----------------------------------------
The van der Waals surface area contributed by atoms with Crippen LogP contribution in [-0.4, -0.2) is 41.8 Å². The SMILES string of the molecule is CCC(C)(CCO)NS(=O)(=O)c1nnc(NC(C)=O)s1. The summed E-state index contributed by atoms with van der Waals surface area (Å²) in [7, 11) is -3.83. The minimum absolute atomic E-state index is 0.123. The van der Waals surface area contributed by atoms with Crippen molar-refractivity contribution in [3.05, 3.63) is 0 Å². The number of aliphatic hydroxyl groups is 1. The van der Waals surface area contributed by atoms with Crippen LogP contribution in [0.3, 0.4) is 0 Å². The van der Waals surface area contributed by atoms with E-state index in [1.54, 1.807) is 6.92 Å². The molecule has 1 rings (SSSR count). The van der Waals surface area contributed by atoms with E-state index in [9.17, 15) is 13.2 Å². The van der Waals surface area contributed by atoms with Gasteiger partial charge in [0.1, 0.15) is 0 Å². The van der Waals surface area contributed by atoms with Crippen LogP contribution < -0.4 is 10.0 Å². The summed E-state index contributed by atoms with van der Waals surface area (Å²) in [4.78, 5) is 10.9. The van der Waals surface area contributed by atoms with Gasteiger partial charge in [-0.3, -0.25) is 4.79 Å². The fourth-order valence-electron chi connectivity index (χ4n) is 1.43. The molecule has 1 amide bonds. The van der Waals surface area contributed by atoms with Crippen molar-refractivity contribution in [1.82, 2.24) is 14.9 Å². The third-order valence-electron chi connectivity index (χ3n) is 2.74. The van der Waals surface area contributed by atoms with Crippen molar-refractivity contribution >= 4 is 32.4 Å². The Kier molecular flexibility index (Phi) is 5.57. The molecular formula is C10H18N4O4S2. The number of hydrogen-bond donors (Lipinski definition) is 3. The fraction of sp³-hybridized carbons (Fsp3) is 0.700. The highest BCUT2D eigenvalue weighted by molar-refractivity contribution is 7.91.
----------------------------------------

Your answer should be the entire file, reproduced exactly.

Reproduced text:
The van der Waals surface area contributed by atoms with Crippen LogP contribution in [-0.4, -0.2) is 41.8 Å². The SMILES string of the molecule is CCC(C)(CCO)NS(=O)(=O)c1nnc(NC(C)=O)s1. The summed E-state index contributed by atoms with van der Waals surface area (Å²) in [7, 11) is -3.83. The minimum absolute atomic E-state index is 0.123. The van der Waals surface area contributed by atoms with Crippen molar-refractivity contribution in [3.05, 3.63) is 0 Å². The number of aliphatic hydroxyl groups is 1. The van der Waals surface area contributed by atoms with Crippen LogP contribution in [0.3, 0.4) is 0 Å². The van der Waals surface area contributed by atoms with E-state index in [1.54, 1.807) is 6.92 Å². The molecule has 1 rings (SSSR count). The van der Waals surface area contributed by atoms with E-state index in [9.17, 15) is 13.2 Å². The van der Waals surface area contributed by atoms with Gasteiger partial charge in [0.1, 0.15) is 0 Å². The van der Waals surface area contributed by atoms with Crippen LogP contribution < -0.4 is 10.0 Å². The summed E-state index contributed by atoms with van der Waals surface area (Å²) in [4.78, 5) is 10.9. The van der Waals surface area contributed by atoms with Gasteiger partial charge in [-0.3, -0.25) is 4.79 Å². The fourth-order valence-electron chi connectivity index (χ4n) is 1.43. The molecule has 1 amide bonds. The van der Waals surface area contributed by atoms with Crippen molar-refractivity contribution in [1.82, 2.24) is 14.9 Å². The third-order valence-electron chi connectivity index (χ3n) is 2.74. The van der Waals surface area contributed by atoms with Crippen molar-refractivity contribution >= 4 is 32.4 Å². The Kier molecular flexibility index (Phi) is 5.57. The molecular formula is C10H18N4O4S2. The number of hydrogen-bond donors (Lipinski definition) is 3. The fraction of sp³-hybridized carbons (Fsp3) is 0.700. The highest BCUT2D eigenvalue weighted by molar-refractivity contribution is 7.91.